As new attention is being paid to the trauma suffered by officers who respond to critical incidents, the Justice Department has issued two reports focusing on the safety and mental health and safety of the nation’s police officers.
The DOJ reports, Law Enforcement Mental Health and Wellness Act: Report to Congress and Law Enforcement Mental Health and Wellness Programs: Eleven Case Studies, were published by the Office of Community Oriented Policing Services (COPS Office) as required by the federal Law Enforcement Mental Health and Wellness Act (LEMHWA) of 2017.
Attorney General William Barr said, “The demands of this work, day in and day out, can take a toll on the health and well-being of our officers, but the Department of Justice is committed to doing our part to help.”
COPS Office director Phil Keith said that, “A damaging national narrative has emerged in which law enforcement officers – whether federal, state, local, or tribal – are seen not as protectors of communities but as oppressors … In this environment, where an inherently stressful job is made more so by a constant undercurrent of distrust and negative public opinion, the risks to officer wellness are exacerbated.”
The 2017 law required the COPS Office to make recommendations on the effectiveness of crisis lines for law enforcement officers, annual mental health checks for law enforcement officers and other issues.
Meanwhile, a group of global law enforcement administrators has begun work on uniform guidelines for psychological care for SWAT teams and other officers who respond to carnage.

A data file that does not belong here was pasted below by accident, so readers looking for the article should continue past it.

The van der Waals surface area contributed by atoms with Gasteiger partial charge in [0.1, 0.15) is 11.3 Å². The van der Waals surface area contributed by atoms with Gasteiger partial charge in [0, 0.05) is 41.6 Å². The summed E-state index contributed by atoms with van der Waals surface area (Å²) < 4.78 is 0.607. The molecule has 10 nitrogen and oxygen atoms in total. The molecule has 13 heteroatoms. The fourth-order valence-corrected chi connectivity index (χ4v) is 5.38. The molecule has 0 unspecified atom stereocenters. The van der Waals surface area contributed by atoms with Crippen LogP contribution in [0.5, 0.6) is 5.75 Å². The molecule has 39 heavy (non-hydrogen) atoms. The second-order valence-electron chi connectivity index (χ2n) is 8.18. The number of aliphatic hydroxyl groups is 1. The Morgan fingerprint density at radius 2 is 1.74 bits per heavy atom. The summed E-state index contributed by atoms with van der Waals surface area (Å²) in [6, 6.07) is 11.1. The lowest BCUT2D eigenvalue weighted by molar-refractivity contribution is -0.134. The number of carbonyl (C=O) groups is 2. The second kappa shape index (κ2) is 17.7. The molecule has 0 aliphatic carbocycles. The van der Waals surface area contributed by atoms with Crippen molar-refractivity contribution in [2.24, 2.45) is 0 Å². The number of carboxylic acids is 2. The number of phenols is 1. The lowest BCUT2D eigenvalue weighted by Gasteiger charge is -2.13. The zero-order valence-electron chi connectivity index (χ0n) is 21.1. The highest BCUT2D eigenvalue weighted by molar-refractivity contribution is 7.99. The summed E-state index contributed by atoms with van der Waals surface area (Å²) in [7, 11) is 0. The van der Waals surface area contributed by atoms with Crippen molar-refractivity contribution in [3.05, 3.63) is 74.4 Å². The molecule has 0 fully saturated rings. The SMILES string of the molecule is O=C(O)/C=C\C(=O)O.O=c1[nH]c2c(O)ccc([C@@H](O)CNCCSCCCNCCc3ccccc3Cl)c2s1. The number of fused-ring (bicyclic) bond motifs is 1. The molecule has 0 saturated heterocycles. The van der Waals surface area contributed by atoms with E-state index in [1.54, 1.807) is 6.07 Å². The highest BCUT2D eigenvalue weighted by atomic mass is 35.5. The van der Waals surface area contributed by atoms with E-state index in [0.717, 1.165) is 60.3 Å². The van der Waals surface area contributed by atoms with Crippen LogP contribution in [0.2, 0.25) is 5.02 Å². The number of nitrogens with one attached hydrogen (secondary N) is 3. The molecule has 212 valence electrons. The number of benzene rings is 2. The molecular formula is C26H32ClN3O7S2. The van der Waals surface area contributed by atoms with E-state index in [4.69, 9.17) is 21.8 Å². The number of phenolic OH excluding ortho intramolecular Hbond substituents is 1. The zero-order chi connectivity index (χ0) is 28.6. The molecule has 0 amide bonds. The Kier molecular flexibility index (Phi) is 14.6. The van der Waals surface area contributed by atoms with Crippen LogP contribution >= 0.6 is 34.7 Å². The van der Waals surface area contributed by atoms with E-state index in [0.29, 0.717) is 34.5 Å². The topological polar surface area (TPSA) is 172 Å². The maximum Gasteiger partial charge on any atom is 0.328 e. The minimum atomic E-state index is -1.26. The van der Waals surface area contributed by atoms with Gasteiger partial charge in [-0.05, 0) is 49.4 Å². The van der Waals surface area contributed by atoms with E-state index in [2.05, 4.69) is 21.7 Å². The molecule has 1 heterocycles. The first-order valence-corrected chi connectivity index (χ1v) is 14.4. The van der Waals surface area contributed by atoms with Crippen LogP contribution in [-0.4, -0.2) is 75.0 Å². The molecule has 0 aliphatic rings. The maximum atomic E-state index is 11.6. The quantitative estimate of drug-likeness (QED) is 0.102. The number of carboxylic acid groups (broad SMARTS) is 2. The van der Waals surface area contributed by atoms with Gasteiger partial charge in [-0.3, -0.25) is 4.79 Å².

State legislatures are also taking note, with four states, including Colorado, passing laws to extend workers’ compensation for mental health to police and other first responders. The International Association of Chiefs of Police is in the early stages of developing policies for police departments for providing psychological care following “critical incidents.”
A voluntary accreditation organization, the Commission on Accreditation for Law Enforcement Agencies, offers a standard for employee assistance programs that include peer-to-peer counseling and confidential therapy.
One example cited of the impact of major tragedies on officers’ mental health is the experience of the SWAT team called to the Columbine High School shooting 20 years ago.
The first SWAT members on the scene had to step around bodies and ignore a wounded student’s plea for help as they searched for shooters, recalled team member Grant Whitus, who added team members suffered a level of trauma and a sense of futility that stayed with them for years and may have contributed to the team’s demise the Associated Press reports.
“It was just beyond anything I’d ever thought I’d see in my career,” he said of the 1999 shooting that left 12 students and a teacher dead and remains locked in the nation’s memory.
“So many children were dead.”
Amid the emotional toll of what it experienced, the Jefferson County Regional SWAT team began to fall apart. By 2002, only three of its 10 members remained. The others were reassigned or left the department.
On the 20th anniversary of Columbine, the effects of trauma experienced by law enforcement authorities who respond to school shootings are still largely unknown. Agencies are reluctant to let researchers interview officers and dredge up potentially painful memories. Many officers view seeking psychiatric help as a sign of weakness and see their own mental health as secondary when civilians suffer grave loss.
See also: Police Suicides May Be Rising